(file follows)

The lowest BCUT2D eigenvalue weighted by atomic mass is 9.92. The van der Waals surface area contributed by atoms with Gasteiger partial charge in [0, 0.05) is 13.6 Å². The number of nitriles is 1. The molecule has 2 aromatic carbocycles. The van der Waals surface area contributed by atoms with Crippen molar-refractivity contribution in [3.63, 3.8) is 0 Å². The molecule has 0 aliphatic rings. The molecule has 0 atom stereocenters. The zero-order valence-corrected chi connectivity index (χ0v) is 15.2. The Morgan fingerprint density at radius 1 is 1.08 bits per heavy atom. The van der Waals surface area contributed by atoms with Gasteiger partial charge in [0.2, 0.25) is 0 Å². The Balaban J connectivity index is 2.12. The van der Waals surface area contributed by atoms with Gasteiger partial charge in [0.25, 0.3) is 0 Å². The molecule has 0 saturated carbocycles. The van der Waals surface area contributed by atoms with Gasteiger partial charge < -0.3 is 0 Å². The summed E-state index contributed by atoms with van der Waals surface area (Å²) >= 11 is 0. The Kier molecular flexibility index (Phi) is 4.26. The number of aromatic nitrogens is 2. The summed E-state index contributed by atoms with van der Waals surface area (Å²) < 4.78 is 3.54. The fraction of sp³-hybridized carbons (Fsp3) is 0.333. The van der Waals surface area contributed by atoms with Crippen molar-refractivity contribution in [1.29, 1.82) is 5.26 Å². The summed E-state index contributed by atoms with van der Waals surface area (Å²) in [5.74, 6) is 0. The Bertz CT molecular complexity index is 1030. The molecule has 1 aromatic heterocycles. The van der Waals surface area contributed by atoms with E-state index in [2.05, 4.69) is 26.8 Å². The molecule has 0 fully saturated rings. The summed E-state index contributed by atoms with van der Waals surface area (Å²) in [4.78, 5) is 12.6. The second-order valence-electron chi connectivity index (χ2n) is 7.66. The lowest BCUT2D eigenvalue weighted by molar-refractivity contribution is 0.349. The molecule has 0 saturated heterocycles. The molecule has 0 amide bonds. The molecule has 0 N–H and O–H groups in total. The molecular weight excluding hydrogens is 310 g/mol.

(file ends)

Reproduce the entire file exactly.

The lowest BCUT2D eigenvalue weighted by atomic mass is 9.92. The van der Waals surface area contributed by atoms with Gasteiger partial charge in [0, 0.05) is 13.6 Å². The number of nitriles is 1. The molecule has 2 aromatic carbocycles. The van der Waals surface area contributed by atoms with Crippen molar-refractivity contribution in [3.63, 3.8) is 0 Å². The molecule has 0 aliphatic rings. The molecule has 0 atom stereocenters. The zero-order valence-corrected chi connectivity index (χ0v) is 15.2. The Morgan fingerprint density at radius 1 is 1.08 bits per heavy atom. The van der Waals surface area contributed by atoms with Gasteiger partial charge in [0.2, 0.25) is 0 Å². The Balaban J connectivity index is 2.12. The van der Waals surface area contributed by atoms with Gasteiger partial charge in [0.25, 0.3) is 0 Å². The molecule has 0 saturated carbocycles. The van der Waals surface area contributed by atoms with Gasteiger partial charge < -0.3 is 0 Å². The summed E-state index contributed by atoms with van der Waals surface area (Å²) >= 11 is 0. The Kier molecular flexibility index (Phi) is 4.26. The number of aromatic nitrogens is 2. The summed E-state index contributed by atoms with van der Waals surface area (Å²) < 4.78 is 3.54. The fraction of sp³-hybridized carbons (Fsp3) is 0.333. The van der Waals surface area contributed by atoms with Crippen molar-refractivity contribution in [1.29, 1.82) is 5.26 Å². The summed E-state index contributed by atoms with van der Waals surface area (Å²) in [5.74, 6) is 0. The Bertz CT molecular complexity index is 1030. The molecule has 1 aromatic heterocycles. The van der Waals surface area contributed by atoms with E-state index in [2.05, 4.69) is 26.8 Å². The molecule has 0 fully saturated rings. The summed E-state index contributed by atoms with van der Waals surface area (Å²) in [4.78, 5) is 12.6. The second-order valence-electron chi connectivity index (χ2n) is 7.66. The lowest BCUT2D eigenvalue weighted by molar-refractivity contribution is 0.349. The molecule has 0 saturated heterocycles. The molecule has 0 amide bonds. The molecule has 0 N–H and O–H groups in total. The molecular weight excluding hydrogens is 310 g/mol.